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lambda/kw syntax and mixing identifiers and symbols (no sender) (03 Mar 2020 08:58 UTC)
Re: lambda/kw syntax and mixing identifiers and symbols Lassi Kortela (03 Mar 2020 11:22 UTC)
Re: lambda/kw syntax and mixing identifiers and symbols (no sender) (03 Mar 2020 11:45 UTC)
Re: lambda/kw syntax and mixing identifiers and symbols Lassi Kortela (03 Mar 2020 12:26 UTC)
Re: lambda/kw syntax and mixing identifiers and symbols (no sender) (03 Mar 2020 12:57 UTC)
Re: lambda/kw syntax and mixing identifiers and symbols Lassi Kortela (03 Mar 2020 14:26 UTC)
Re: lambda/kw syntax and mixing identifiers and symbols (no sender) (03 Mar 2020 14:52 UTC)
Re: lambda/kw syntax and mixing identifiers and symbols Lassi Kortela (03 Mar 2020 16:48 UTC)
Re: lambda/kw syntax and mixing identifiers and symbols (no sender) (06 Mar 2020 07:33 UTC)
Re: lambda/kw syntax and mixing identifiers and symbols John Cowan (06 Mar 2020 13:52 UTC)
Re: lambda/kw syntax and mixing identifiers and symbols (no sender) (06 Mar 2020 14:55 UTC)
Re: lambda/kw syntax and mixing identifiers and symbols John Cowan (06 Mar 2020 15:45 UTC)
Re: lambda/kw syntax and mixing identifiers and symbols (no sender) (06 Mar 2020 16:12 UTC)
Re: lambda/kw syntax and mixing identifiers and symbols (no sender) (07 Mar 2020 14:18 UTC)
Re: lambda/kw syntax and mixing identifiers and symbols (no sender) (09 Mar 2020 08:04 UTC)

Re: lambda/kw syntax and mixing identifiers and symbols Lassi Kortela 03 Mar 2020 16:47 UTC

>      >     (define map
>      >         (let ((standard-cons cons))
>      >           (lambda/kw (proc lst cons)
>      >             (let ((cons (or cons standard-cons)))
>      >               (fold-right ...)))))
>      >
>      >     I think it looks clearer than:
>      >
>      >     (define/kw (map proc lst ((user-cons cons))
>      >       (let ((user-cons (or user-cons cons)))
>      >         (fold-right ...)))
>      >
>      > Your version needs a sufficiently intelligent compiler to provide
>     the
>      > same performance.
>
>     I don't think I understand this. It only adds an `or`.

[My mistake: it adds a `let`, not an `or`.]

> You have one more local variable/indirection. The compiler needs to
> beta-reduce it.

I assumed that all but the simplest interpreters do that, but I don't
know that.

>      > Furthermore, what would you do if a keyword argument
>      > is not named after a procedure but after a syntactic keyword. Do you
>      > want to wrap everything inside `let-syntax'??? (For example, it is
>      > reasonable to use "cond" as a name for a keyword.)
>
>     I'm not sure I agree that it's reasonable :)
>
> Why not? You may want to add a condition as an optional parameter.

Sure, but in that case I'd just use `condition` as the name. You may be
right that being able to use `cond` is better. A `:cond` keyword syntax
would solve the problem differently.

> If we argue with the simplicity and the beauty of Scheme, it should not
> matter which name the user chooses for their keyword arguments.
>
>     If identifier syntax is added Scheme, this would become quite
>     interesting.
>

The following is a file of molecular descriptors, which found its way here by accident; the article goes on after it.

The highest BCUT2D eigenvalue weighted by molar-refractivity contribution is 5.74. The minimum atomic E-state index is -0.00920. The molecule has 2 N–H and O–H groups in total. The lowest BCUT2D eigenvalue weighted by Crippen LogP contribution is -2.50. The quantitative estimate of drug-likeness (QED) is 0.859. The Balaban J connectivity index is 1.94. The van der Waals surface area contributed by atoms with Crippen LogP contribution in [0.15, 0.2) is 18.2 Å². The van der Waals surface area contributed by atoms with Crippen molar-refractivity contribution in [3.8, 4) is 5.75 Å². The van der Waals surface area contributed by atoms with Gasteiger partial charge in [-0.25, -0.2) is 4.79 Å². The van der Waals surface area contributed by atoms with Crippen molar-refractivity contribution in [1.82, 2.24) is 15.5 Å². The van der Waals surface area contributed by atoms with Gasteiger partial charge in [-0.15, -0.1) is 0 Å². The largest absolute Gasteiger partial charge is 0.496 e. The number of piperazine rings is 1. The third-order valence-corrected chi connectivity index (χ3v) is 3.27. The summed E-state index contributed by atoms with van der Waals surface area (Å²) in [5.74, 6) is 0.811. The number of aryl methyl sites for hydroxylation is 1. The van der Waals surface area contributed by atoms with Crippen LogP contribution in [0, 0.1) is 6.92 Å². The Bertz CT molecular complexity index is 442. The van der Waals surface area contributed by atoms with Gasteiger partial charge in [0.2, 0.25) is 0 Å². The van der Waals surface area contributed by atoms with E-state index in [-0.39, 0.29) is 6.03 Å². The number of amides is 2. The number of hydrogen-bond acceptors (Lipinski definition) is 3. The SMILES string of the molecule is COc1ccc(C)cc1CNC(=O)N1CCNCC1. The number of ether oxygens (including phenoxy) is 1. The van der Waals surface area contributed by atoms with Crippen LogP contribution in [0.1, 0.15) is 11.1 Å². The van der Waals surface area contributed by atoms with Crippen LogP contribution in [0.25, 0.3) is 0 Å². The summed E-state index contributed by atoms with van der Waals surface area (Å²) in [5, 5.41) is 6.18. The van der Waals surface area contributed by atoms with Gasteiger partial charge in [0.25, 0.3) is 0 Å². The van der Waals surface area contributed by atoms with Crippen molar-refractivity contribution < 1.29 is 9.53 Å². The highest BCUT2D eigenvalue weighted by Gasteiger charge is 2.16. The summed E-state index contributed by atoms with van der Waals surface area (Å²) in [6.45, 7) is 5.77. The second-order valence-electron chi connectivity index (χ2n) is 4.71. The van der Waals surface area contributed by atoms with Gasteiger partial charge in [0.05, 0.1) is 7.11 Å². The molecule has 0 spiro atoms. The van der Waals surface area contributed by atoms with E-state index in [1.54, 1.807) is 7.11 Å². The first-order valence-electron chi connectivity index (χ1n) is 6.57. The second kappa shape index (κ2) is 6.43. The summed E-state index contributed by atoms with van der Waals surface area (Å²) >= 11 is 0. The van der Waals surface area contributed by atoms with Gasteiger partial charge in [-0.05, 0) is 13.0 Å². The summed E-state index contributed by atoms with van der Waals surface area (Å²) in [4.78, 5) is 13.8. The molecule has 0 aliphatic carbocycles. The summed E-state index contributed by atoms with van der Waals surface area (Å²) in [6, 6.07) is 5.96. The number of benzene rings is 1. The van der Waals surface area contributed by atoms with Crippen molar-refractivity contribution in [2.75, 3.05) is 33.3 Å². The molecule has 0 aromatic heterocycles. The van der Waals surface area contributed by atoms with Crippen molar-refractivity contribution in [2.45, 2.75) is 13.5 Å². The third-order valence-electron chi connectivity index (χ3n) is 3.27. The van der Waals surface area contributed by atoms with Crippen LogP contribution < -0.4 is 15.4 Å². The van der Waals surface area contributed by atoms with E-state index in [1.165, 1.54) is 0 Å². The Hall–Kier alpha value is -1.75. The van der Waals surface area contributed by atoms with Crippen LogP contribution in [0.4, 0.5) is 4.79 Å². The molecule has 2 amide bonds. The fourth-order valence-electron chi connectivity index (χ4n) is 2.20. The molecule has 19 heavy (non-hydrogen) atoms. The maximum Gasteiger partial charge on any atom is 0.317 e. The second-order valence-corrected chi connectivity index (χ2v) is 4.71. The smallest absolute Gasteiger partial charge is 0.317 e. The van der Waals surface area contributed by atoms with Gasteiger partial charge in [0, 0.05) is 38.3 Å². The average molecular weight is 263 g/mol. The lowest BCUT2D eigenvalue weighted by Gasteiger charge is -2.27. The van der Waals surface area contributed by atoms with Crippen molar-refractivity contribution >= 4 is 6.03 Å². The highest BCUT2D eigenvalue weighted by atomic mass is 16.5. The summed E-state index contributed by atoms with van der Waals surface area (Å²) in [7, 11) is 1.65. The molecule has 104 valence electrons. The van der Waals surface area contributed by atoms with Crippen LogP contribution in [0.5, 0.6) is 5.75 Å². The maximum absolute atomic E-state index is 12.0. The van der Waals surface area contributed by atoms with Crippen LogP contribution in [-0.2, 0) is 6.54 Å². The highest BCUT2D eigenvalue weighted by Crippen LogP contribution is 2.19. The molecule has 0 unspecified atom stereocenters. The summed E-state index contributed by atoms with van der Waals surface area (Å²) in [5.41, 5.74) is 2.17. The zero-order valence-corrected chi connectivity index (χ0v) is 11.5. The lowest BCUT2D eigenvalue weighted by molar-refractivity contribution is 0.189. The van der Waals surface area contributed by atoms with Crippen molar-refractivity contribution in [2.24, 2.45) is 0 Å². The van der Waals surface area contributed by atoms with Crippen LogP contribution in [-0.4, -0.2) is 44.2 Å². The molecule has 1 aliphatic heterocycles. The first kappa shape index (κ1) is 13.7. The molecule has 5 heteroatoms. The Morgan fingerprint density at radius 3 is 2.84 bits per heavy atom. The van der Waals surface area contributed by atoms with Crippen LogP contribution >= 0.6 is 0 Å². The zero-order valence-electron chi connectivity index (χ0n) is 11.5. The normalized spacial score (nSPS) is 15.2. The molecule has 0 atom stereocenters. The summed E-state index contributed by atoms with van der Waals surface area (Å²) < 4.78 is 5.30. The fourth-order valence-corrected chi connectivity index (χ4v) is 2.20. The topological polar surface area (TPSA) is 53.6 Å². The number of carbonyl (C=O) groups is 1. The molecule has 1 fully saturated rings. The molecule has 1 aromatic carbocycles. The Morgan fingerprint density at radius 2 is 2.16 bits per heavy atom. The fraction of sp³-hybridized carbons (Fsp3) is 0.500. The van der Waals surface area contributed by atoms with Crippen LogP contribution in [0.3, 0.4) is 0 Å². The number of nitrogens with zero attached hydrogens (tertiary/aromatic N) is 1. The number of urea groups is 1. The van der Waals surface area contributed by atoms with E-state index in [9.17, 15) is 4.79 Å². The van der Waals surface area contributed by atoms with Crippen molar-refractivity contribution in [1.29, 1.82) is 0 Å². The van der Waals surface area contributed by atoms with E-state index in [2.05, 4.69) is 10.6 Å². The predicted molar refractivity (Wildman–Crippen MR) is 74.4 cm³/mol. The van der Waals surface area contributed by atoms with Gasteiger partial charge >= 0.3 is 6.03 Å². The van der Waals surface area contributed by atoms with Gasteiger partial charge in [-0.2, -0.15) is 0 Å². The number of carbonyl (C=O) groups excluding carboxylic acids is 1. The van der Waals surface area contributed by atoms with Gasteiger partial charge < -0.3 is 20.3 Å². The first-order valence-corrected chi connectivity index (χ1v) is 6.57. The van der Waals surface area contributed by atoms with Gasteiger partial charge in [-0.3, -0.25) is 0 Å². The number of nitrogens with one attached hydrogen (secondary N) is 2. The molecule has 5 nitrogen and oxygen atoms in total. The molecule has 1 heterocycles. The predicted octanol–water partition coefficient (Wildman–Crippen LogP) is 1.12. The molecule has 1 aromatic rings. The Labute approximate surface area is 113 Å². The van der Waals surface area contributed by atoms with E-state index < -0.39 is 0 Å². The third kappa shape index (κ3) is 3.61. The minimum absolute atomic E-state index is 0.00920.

> How is this related???

It could expand to a non-keyword. But since the call/kw macro containing
that identifier is expanded first, I guess it doesn't get to the point
where it would expand the identifier as syntax, so I was mistaken here.

>     That's why I'd like to have a simple and complex version of lambda/kw
>     (and define/kw) separately importable.
>
> What is the purpose of this? Apart from the fact that the version, which
> allows to choose the identifier names, is only an epsilon more
> complicated, this seems to be analogous to when you have `(scheme base)'
> exporting `assoc' without the optional third argument and `(scheme
> assoc)' exporting a version with the optional third argument.
>
> Users for which the third argument is too complicated to grasp can still
> use the three argument version, but just with two arguments.

The point is that R7RS-large and other SRFIs may end up adding more than
one optional feature to lambda/kw. If the full define/kw spec gets to
the CL/Racket complexity level, those are far from easy to read.

> The core of the Scheme language is very small. Keyword arguments would
> have to be added to this core that is to grasp.  Any programmer worth
> their name should at least have read and understood this core.

I don't agree with this. It's good that there are many programmers who
are more interested in writing applications than learning for the sake
of learning (as we are). They make valuable contributions to
programming, and also serve as a good benchmark for language design: if
a feature doesn't make them more productive, it may not be worth having.

There are still even parts of R7RS I haven't read in detail, and
whenever I write a syntax-case macro I need to check things from the spec.

Many experienced programmers eventually learn to work around the complex
parts of languages rather than learning them in detail. They learned
many complex things in detail before, and it wasn't always worth the
effort and led to complex code that was no more useful than simple code.
If programmers avoid complex features, it encourages language designers
to invent simpler ones. That sounds like a good thing to me.

> Scheme's raison d'être is that it is sufficiently different to other
> programming languages.

Definitely agreed. But one of the best ways in which it's different, is
that it's simpler and easier to remember :) These are worth preserving.